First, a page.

Our Western civilization is in its current perilous state because too many Christians on all levels have become slothful. The fire of the Spirit has been lacking in too many hearts. Whether this proceeds from ignorance or error, whether outside factors are attributable, whether others are partly responsible for the state of affairs, the individual has some responsibility, “for it is imputed to a man for sin if he does not take care to learn what he ought to know” (Thomas Aquinas, De Malo, 8:1-7).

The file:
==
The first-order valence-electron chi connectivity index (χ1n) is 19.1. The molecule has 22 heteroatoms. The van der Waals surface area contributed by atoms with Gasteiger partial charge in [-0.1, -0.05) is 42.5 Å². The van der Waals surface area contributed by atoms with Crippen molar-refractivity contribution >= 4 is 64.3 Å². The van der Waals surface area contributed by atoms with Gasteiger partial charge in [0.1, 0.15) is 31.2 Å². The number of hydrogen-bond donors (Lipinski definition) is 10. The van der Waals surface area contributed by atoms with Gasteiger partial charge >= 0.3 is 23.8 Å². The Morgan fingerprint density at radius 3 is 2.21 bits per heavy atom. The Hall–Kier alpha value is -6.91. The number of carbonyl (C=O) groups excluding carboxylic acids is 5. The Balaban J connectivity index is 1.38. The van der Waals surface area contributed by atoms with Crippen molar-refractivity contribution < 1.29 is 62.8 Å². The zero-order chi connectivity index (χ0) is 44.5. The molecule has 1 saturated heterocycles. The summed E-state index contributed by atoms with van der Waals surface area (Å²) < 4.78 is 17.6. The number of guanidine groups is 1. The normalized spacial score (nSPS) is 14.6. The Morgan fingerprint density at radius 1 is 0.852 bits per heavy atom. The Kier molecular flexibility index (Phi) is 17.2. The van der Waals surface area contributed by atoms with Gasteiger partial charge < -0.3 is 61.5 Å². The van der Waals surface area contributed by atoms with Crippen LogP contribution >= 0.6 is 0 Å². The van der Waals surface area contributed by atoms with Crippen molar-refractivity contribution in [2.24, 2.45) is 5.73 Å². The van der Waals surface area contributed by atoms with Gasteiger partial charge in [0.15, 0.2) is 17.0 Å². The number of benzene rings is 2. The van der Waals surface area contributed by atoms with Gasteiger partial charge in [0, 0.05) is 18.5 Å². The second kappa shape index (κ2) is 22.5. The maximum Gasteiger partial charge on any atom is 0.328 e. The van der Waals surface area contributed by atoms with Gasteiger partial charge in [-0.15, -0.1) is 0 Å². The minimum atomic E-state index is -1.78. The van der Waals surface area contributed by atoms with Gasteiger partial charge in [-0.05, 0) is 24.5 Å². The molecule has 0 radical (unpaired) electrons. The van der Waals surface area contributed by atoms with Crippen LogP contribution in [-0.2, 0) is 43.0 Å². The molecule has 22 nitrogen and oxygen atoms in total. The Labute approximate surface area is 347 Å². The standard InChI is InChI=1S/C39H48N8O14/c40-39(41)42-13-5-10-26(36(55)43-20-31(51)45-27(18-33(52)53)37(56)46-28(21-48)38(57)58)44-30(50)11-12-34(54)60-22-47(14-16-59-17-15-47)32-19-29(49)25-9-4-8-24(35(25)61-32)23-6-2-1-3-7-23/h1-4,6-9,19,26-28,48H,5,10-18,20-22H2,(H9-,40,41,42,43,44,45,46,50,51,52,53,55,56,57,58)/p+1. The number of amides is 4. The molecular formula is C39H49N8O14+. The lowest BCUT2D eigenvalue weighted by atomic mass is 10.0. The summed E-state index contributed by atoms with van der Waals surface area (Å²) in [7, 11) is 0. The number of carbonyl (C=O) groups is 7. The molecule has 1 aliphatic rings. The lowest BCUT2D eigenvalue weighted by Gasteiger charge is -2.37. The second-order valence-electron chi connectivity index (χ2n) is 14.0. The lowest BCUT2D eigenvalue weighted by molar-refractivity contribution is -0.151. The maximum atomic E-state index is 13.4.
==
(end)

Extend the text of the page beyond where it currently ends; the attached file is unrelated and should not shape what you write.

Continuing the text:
Christians cannot remain lukewarm. If we allow ourselves to lose contact with the spiritual, we will become spiritually cold. We can come in out of the cold because the grace of Christ is always there to provide the opportunity. “We need to submit to the spirit, to commit ourselves wholeheartedly to keep the flesh in tis place. By doing so our flesh will become spiritual again. Otherwise, if we give in to the easy life, this will lower our soul to the level of the flesh and make it carnal again” (John Chrysostom, Homily on Romans, 13).